A man and not a boy. And still every bit as handsome as store-bought sin.
Beth Ann felt her stomach drop down through the floorboards, felt every molecule of air wrung from her lungs. All these years later, she still knew him, though time had filled out the gangly promise of once-awkwardly-long limbs, though the king-of-the-world grin that had won so many conquests had given way to an expression so grave and guarded it was hard to imagine he was the same person.
But she’d heard that prison could do that to a man.
There were other changes, too. His once-tawny hair had darkened to a rich brown. He wore it thick and wavy and a little on the long side. Reluctantly, she admitted to herself it suited, as did the faded jeans and denim jacket thrown over a navy sweatshirt. Heavy stubble darkened his cheeks, as if he’d missed a couple of appointments with his razor. Which made sense, for he must have moved fast to get here so quickly after Aimee’s phone call.
But the suddenness of Mark Jessup’s arrival meant nothing, Beth Ann figured as she pulled her car into the driveway. It was just a pretense of devotion, an act to show his hometown he wasn’t some kind of monster after all.
Pretty ballsy, considering how people felt about him. If she didn’t have so much cause to hate him, she might even admire it.
He didn’t appear to notice her as he opened the truck’s front door and pulled a suitcase from the narrow back seat. A big suitcase and a duffel, as if he planned on staying a while.
As if he had that right.
Of course he does, the nurse in her insisted. He’s the only family. No one but his father was entitled to run Mark off at this point. As Hiram had before, on account of Jordan. As – dying or not – the old man might again.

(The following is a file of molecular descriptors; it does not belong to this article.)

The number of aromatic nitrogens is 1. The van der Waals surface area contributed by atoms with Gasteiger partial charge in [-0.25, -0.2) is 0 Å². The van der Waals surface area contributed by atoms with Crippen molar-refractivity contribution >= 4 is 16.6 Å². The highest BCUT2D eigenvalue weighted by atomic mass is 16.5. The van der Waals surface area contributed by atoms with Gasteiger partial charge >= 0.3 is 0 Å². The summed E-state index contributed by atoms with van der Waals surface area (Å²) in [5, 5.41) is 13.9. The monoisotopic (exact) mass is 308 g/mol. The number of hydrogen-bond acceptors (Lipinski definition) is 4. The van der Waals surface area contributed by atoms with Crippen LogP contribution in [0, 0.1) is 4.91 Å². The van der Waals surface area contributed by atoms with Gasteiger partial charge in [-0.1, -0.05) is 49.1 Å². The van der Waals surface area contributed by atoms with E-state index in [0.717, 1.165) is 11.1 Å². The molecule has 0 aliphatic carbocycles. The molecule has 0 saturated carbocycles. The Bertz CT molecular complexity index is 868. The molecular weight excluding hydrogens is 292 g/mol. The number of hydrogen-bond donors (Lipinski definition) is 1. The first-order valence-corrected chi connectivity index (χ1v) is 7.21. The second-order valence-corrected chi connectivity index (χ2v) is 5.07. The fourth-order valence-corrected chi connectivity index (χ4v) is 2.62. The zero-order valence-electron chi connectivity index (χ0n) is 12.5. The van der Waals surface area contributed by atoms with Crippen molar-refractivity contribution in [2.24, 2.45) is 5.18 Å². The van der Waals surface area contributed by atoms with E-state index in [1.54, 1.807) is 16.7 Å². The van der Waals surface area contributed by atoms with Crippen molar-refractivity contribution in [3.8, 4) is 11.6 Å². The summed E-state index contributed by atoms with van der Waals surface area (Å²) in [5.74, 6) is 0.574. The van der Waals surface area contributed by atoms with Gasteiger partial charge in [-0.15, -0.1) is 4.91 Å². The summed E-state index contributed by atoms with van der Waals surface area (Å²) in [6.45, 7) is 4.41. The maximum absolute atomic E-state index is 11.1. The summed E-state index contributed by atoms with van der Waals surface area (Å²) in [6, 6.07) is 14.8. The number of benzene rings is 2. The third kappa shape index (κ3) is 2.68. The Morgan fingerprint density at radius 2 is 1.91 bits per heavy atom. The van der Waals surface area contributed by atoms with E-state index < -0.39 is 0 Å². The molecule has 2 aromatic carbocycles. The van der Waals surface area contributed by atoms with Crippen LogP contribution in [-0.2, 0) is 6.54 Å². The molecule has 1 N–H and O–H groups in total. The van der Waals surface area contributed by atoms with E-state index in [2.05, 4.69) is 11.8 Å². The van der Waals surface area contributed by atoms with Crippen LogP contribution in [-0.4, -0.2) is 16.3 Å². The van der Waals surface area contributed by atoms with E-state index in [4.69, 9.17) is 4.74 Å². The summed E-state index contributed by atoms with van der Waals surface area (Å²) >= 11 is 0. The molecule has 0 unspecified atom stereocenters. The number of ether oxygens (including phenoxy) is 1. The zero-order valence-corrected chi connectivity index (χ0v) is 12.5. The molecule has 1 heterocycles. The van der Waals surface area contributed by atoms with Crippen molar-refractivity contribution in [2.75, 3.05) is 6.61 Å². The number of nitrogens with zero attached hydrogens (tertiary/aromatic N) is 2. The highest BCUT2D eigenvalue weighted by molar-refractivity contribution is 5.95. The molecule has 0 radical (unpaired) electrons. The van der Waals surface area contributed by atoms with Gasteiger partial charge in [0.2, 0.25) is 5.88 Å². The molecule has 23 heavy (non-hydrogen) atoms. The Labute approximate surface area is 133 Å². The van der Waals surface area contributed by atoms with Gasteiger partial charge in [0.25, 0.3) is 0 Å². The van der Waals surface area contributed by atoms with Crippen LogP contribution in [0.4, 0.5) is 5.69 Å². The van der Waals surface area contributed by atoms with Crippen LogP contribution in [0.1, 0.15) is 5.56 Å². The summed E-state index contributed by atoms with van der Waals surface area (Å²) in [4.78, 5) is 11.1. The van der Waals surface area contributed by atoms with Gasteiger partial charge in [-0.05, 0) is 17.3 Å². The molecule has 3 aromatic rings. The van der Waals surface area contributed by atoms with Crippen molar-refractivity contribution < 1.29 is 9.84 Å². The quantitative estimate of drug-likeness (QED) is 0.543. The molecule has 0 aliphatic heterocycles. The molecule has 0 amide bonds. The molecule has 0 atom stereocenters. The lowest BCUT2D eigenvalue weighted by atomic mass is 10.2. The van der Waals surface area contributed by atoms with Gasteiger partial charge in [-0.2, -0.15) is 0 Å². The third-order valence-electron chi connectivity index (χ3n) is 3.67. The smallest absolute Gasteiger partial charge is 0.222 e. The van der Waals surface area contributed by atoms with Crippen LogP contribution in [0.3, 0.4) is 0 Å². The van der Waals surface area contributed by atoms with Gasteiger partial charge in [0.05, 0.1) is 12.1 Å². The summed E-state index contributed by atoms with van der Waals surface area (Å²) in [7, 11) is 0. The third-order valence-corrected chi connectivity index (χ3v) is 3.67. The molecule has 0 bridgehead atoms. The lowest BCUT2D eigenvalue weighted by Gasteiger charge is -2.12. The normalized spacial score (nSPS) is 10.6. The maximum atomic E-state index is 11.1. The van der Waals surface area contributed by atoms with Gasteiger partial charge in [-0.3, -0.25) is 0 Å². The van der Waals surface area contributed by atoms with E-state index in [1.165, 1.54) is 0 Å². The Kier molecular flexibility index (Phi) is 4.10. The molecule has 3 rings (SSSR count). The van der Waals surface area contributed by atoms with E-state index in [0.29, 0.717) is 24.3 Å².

Out of pure selfishness, Beth Ann hoped he’d do exactly that. But as she climbed out of her wagon and went for her supplies, she decided she had earned the right to peevish thoughts.
She hesitated, frowning down at the cane she’d left tucked behind her nursing bag. A glimmer of her mother’s vanity flashed through her, and she thought of leaving the stick, so Mark’s first impression of her would not be one of weakness.
Anger flared, and Beth Ann snatched up the thing. Other than the lackeys who worked for him in Pittsburgh, who cared what a murdering ex-con thought? She needed the cane for stability as she carried supplies in for her patient, so she would damned well use it.
Besides, that indignity beat the hell out of letting him see her fall on her rear while she struggled up the porch steps.
Leaving the hatch open – she’d need to make a second trip – she heard the crunch of footsteps on the gravel just behind her.
“Can I give you a hand with tha—?”
He stopped speaking as she turned, and Beth Ann felt perverse satisfaction as she watched the color seep from his face, heard the sharp catch of his breath.
“Beth Ann – you…” he tried, but he could get no further. Though the duffel remained slung over one shoulder, his suitcase landed on the gravel with a thunk.
Once more, tiny lights burst across her field of vision, but she faked a smile anyway. Or at least she hoped that’s what it looked like.
Professional, she ordered herself. You’re his father’s nurse, that’s all. Top of your class at Midwestern State.
Leaning her cane against the bumper, she stuck out her right hand. “Yes, and the last name’s still Decker. I’m the traveling RN assigned to Mr. Jessup.”
Before taking it, Mark stared at her a beat too long. Looking for damage, she supposed, telltale remnants of the collision that had forever altered both their lives.
A chill wind rattled the dry leaves of the front yard’s single, stunted live oak. The wind stirred the grasses of the lost Jessup acreage across the street, whistling through a trio of oil well pump jacks and peeling more white paint from the old ranch house and its outbuildings.
Beth Ann stared right back at Mark, daring him to comment on the reconstructed nose and cheekbones. They looked good, everyone assured her, with scars so faint as to be invisible beneath her makeup, yet her features weren’t the same. She would never have the face she had been born with, or the healthy spine, left leg, or pelvis. By comparison, the one scar she noticed – an inch-long, reddish curve beneath his left eye – seemed like nothing: fate’s hand-slap for his guilt.
“And he’s…” Mark hesitated, clearly searching for the right words. “My dad’s okay with having you here?”